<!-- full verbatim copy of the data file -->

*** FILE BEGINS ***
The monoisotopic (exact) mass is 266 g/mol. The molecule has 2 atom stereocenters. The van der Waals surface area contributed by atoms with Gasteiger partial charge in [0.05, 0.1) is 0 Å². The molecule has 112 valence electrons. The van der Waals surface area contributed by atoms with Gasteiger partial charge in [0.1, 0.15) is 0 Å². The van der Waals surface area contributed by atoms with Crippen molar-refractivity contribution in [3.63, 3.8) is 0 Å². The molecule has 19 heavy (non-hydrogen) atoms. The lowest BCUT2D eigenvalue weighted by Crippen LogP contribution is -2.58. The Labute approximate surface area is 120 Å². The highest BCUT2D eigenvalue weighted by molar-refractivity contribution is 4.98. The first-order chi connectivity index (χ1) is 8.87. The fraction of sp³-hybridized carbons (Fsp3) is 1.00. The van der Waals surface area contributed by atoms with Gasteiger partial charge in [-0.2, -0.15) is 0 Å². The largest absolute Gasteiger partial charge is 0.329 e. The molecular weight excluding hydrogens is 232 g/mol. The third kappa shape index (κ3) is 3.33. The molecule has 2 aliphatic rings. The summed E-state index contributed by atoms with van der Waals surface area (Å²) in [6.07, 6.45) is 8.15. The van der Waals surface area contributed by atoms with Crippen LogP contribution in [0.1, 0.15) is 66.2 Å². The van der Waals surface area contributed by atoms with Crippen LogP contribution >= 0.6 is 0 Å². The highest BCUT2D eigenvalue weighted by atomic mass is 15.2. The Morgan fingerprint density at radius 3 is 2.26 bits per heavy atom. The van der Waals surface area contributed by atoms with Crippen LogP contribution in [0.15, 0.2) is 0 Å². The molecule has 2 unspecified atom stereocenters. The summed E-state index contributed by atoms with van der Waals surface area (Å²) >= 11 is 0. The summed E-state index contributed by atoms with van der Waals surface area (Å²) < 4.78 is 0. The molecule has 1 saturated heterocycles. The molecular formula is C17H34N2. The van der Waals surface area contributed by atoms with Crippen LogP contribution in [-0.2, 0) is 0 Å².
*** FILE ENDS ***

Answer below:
The monoisotopic (exact) mass is 266 g/mol. The molecule has 2 atom stereocenters. The van der Waals surface area contributed by atoms with Gasteiger partial charge in [0.05, 0.1) is 0 Å². The molecule has 112 valence electrons. The van der Waals surface area contributed by atoms with Gasteiger partial charge in [0.1, 0.15) is 0 Å². The van der Waals surface area contributed by atoms with Crippen molar-refractivity contribution in [3.63, 3.8) is 0 Å². The molecule has 19 heavy (non-hydrogen) atoms. The lowest BCUT2D eigenvalue weighted by Crippen LogP contribution is -2.58. The Labute approximate surface area is 120 Å². The highest BCUT2D eigenvalue weighted by molar-refractivity contribution is 4.98. The first-order chi connectivity index (χ1) is 8.87. The fraction of sp³-hybridized carbons (Fsp3) is 1.00. The van der Waals surface area contributed by atoms with Gasteiger partial charge in [-0.2, -0.15) is 0 Å². The largest absolute Gasteiger partial charge is 0.329 e. The molecular weight excluding hydrogens is 232 g/mol. The third kappa shape index (κ3) is 3.33. The molecule has 2 aliphatic rings. The summed E-state index contributed by atoms with van der Waals surface area (Å²) in [6.07, 6.45) is 8.15. The van der Waals surface area contributed by atoms with Crippen LogP contribution in [0.1, 0.15) is 66.2 Å². The van der Waals surface area contributed by atoms with Crippen LogP contribution >= 0.6 is 0 Å². The highest BCUT2D eigenvalue weighted by atomic mass is 15.2. The Morgan fingerprint density at radius 3 is 2.26 bits per heavy atom. The van der Waals surface area contributed by atoms with Crippen LogP contribution in [0.15, 0.2) is 0 Å². The molecule has 2 unspecified atom stereocenters. The summed E-state index contributed by atoms with van der Waals surface area (Å²) >= 11 is 0. The summed E-state index contributed by atoms with van der Waals surface area (Å²) < 4.78 is 0. The molecule has 1 saturated heterocycles. The molecular formula is C17H34N2. The van der Waals surface area contributed by atoms with Crippen LogP contribution in [-0.2, 0) is 0 Å².